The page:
The Adafruit Problem
About a year ago I read about the Pi-hole project. For those of you who haven't heard of it, the gist is that you install it on a Raspberry Pi (hence the name) and then use that Raspberry Pi as your network's DNS server. It's a very specialized DNS server that blocks some 130,000 known advertising servers (and counting). And your home network becomes much more advertising-free. The project is designed to be easy. You run one script, adjust a few values, and it's up and running. I didn't put one together until three days ago. Why not? Because I fell into what I call The Adafruit Trap. I adore Adafruit.com. I love all the tricks, tools, and toys they make available. I love the tutorials they publish; I love the bundles they sell, I love the enthusiasm for tinkering that radiates off the site. I want to make it clear here: the problem isn't Adafruit, it's me. I never want them to change what they're doing. I'm writing this to help change what I do. Okay. Let's move on.
So, here's how the Adafruit Trap works: Step One: I find a project I'd like to try. In this case, it's setting up a Pi-hole server. In my initial research, the task looks accomplishable, and fun, and useful. Step Two: I look for guidance on how to make it happen. Because they write such excellent tutorials, Adafruit comes up high in the search rankings. Step Three: I read of all the really cool ways I could make my simple project So much fancier. In this case, by adding a sweet little OLED display to a Raspberry Pi Zero that has the stats on how many ads are blocked right on the device. This is a legitimately cool idea, and I want to do it! But I don't have the money to buy the OLED display right now, so I postpone for a while. And a while longer. And then get distracted by something else. Until the next time, someone mentions the Pi-hole project around me.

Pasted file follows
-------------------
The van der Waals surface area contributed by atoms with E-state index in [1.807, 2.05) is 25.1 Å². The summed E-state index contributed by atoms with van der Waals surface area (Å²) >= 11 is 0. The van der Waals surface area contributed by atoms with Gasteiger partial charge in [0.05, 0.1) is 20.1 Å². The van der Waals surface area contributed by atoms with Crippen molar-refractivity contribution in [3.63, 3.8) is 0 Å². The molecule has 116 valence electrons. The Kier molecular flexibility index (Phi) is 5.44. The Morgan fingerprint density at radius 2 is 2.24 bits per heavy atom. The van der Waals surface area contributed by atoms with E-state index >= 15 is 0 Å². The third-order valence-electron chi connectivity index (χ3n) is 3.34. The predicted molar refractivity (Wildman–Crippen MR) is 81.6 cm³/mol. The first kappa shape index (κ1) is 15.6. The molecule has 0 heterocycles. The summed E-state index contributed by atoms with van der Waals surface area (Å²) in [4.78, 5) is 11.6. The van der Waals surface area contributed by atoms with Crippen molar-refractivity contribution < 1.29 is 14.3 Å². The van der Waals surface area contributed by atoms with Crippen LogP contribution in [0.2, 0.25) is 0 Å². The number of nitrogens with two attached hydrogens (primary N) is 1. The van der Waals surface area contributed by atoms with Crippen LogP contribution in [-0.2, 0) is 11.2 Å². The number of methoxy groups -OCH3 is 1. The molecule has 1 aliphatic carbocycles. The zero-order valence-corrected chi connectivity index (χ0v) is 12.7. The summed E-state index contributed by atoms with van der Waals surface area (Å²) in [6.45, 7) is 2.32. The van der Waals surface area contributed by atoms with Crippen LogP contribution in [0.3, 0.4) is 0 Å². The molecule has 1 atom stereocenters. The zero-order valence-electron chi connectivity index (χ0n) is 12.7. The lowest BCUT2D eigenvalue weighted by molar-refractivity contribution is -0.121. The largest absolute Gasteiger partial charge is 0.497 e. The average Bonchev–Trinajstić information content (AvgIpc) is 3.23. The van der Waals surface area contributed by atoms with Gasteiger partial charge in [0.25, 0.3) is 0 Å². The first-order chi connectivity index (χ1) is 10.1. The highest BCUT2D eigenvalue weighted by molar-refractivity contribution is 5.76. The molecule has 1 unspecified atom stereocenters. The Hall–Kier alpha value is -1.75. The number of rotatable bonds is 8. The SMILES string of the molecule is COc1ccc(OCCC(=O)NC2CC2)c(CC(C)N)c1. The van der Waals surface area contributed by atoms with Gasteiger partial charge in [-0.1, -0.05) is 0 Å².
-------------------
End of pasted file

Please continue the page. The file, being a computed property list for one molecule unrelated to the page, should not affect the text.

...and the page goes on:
So here's the thing. I had a Raspberry Pi 3 sitting around, unused because it was part of another project for which I could never quite afford all the parts. It's already in a case, with SD card and power supply all set up. True, it doesn't have a sweet little OLED screen displaying how many ads it's blocked, but...what if...
What if I got a Pi-hole server working instead of waiting until I could do it “perfectly”?
One of my friends calls this the “Pinterest Trap,” where you look for inspiration on Pinterest, and everything is so perfect that it scares you off of even trying. In other words, the exact opposite of what tutorial sites are trying to do.
So how do you get over it? Good question! I don't know. So far my answer has been what I said above. I just forced myself to do what I can with what I had where I was instead of waiting for everything to be perfect.